Ernest and Celestine

Film Review: Ernest and Celestine

Ernest and Celestine

It is difficult to ignore the 2014 Oscars when discussing Ernest and Celestine because it was deservedly nominated in the Animated Feature Film category. That a trite film like Frozen could take home the award when the artful and thoroughly charming Ernest and Celestine or the thoughtful and sophisticated The Wind Rises did not is a frustrating window to Academy insincerity. Enough about that nonsense, though, and on to more words for a film that truly deserves them.

Watching Ernest and Celestine is like reliving the experience of discovering your favorite children’s book. That’s appropriate because the movie is based on a series of Belgian children’s books by Gabrielle Vincent. The world created by Vincent in the books and on screen by directors Stéphane Aubier, Vincent Patar, and Benjamin Renner is one of pure imagination. Society is divided into two sections: bears in their towns and mice who live beneath those towns. The bears are repulsed by the mice, and the mice live in mortal fear of the bears.

Celestine is a mouse who lives in an orphanage and dreams only of becoming an artist, despite her society’s pragmatic insistence that she become a dental assistant. After getting trapped in a garbage can on the streets of the bear city, she is discovered by a starving bear named Ernest, whom she convinces to refrain from eating her. The experience begins a bond that results in both characters becoming fugitives from their respective homes. The story is a delightful look at their relationship, the loneliness of not fitting in, and the dangers of prejudgment. What truly solidifies the film as work of art, though, is how it is rendered.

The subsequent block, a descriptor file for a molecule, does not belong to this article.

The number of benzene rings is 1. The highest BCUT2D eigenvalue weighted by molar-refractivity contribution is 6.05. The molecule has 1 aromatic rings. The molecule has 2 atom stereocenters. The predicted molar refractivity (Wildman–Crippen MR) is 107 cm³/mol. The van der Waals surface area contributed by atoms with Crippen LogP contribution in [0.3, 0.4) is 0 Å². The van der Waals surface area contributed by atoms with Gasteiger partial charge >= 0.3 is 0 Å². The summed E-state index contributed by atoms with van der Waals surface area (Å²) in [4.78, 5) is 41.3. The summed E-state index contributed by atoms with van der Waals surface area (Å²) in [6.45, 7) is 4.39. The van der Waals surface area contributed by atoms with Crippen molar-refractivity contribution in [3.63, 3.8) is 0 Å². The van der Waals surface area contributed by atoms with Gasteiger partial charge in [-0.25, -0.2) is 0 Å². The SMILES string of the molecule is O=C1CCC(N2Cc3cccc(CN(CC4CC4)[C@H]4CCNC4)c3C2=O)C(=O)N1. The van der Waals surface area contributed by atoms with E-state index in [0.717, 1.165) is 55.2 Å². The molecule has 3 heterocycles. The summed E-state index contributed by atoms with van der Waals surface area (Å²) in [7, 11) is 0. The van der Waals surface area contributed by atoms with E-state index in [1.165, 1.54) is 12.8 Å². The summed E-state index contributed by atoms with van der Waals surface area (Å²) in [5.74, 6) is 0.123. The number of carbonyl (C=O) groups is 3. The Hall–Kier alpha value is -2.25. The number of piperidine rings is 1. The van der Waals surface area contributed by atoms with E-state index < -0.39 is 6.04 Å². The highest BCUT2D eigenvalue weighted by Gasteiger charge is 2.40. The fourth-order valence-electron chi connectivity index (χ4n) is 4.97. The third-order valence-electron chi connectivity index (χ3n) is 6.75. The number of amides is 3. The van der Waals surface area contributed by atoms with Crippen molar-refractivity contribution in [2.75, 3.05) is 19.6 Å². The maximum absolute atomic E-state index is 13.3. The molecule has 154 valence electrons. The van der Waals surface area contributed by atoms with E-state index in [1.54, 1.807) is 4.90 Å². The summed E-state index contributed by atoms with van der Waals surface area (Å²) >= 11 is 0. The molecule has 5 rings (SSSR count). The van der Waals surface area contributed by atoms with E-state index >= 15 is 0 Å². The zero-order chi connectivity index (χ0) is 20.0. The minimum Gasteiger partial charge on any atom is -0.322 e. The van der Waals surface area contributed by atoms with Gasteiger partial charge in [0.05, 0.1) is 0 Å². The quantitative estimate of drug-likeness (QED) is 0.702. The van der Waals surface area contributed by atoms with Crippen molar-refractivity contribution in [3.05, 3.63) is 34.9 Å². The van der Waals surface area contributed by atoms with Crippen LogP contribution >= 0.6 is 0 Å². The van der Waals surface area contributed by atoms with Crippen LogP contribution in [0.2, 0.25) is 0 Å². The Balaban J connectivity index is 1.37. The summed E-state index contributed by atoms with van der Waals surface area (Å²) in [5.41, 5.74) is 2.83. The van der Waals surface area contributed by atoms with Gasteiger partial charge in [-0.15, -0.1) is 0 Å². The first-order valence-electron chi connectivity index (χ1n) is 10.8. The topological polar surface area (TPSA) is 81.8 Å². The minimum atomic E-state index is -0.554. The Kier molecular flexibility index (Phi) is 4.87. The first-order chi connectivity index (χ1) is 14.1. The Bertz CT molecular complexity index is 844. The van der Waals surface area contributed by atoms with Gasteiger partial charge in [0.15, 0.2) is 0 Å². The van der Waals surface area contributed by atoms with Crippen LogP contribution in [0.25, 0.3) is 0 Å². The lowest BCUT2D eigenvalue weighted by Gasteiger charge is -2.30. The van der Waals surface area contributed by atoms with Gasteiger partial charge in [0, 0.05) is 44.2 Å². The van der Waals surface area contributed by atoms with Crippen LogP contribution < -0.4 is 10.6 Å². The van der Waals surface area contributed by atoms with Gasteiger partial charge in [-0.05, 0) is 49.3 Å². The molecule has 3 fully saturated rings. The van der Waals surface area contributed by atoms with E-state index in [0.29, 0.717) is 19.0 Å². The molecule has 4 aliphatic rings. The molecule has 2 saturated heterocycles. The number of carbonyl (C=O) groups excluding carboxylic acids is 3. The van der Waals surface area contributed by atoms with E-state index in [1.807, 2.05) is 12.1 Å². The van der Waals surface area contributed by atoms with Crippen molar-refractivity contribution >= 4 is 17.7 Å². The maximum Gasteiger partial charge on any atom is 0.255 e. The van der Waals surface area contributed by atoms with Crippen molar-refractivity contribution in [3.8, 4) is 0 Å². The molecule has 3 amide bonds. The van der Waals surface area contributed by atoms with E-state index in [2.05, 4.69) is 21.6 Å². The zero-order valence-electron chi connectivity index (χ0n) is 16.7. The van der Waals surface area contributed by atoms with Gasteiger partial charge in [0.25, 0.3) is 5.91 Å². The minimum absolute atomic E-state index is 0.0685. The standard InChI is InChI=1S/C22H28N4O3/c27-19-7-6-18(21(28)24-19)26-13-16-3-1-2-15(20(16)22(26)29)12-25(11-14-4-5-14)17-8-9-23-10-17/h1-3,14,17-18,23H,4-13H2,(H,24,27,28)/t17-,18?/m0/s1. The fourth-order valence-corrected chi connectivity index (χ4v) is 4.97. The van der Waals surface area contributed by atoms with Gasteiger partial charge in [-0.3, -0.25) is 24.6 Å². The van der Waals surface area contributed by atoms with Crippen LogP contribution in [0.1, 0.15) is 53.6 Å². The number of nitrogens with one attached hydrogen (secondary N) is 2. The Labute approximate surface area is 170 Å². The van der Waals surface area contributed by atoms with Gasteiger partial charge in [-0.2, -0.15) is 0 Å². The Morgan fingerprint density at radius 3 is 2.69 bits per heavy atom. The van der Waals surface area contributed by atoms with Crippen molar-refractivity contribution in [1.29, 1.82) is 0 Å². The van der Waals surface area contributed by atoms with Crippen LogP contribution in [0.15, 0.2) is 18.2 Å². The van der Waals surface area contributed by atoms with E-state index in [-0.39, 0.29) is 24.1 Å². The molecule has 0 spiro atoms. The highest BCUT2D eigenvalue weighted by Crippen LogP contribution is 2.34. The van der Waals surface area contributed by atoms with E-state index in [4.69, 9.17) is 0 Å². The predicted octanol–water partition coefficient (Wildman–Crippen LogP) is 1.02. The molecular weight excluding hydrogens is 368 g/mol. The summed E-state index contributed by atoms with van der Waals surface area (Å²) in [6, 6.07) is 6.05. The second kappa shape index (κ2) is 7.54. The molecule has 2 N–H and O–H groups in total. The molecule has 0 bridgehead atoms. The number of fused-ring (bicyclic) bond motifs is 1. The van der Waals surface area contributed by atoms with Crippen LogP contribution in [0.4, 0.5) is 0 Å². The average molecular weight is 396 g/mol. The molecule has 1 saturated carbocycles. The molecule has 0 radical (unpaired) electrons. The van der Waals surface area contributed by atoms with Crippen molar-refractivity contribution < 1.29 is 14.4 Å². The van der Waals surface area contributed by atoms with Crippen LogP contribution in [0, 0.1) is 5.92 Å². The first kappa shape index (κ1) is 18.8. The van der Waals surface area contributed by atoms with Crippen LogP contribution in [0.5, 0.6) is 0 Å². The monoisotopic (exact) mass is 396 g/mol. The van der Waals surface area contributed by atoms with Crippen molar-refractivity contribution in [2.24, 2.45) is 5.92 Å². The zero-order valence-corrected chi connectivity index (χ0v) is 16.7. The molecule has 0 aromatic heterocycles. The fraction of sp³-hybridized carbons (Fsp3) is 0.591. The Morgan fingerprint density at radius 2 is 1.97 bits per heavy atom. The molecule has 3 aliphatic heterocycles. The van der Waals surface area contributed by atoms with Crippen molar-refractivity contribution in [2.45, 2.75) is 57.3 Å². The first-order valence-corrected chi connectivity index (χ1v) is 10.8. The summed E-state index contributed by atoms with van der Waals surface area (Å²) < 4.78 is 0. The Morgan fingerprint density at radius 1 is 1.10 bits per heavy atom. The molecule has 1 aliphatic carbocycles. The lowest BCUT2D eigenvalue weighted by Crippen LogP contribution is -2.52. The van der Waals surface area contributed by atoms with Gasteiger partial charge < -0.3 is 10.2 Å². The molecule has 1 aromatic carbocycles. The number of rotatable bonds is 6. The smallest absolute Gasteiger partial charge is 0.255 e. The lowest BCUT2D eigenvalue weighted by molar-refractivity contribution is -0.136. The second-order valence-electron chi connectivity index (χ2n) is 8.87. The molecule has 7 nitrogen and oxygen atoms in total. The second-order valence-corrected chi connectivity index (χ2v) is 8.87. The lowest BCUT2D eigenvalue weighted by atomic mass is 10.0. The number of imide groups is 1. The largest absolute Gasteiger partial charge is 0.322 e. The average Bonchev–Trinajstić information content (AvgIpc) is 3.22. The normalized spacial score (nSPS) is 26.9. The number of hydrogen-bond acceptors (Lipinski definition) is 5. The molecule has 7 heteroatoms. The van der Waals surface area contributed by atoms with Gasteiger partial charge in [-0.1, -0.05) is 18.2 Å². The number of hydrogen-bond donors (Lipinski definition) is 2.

Ernest and Celestine

The first few frames show a pencil making drawings even as the hand holding the pencil gradually comes into existence. It is an exquisitely beautiful way to introduce the artist Celestine, and it lures the audience into the hand-crafted style of the animation. The color palate is comprised of watercolor pastels that are more muted than what some people may be used to from a children’s animated film, but they are artfully applied to create an intoxicating environment for the characters. The elegant animation style is deceptive in its simplicity — its true genius lies in its ability to create characters that are so full of life, so engaging, and so relatable.

What is perhaps Ernest and Celestine’s most appealing quality is that it ignites the levels of imagination found in children without insulting their intelligence. It is sincere and sweet without being teeth-rottingly saccharine, and it says something about individuality and prejudice without feeling overtly moralistic or didactic. The lines that separate these elements are extremely fine, and Ernest and Celestine manages to strike a balance that should enchant children and adults alike. While most animated films use cheap innuendo and thinly veiled dirty jokes to give adults something to cling to, this one instead delivers story and art that can be equally appreciated by parents and their children. It is a rare treat.

Ernest and Celestine opens in San Diego on Friday, March 28 at Landmark La Jolla Village Cinemas in its original French language with English subtitles.

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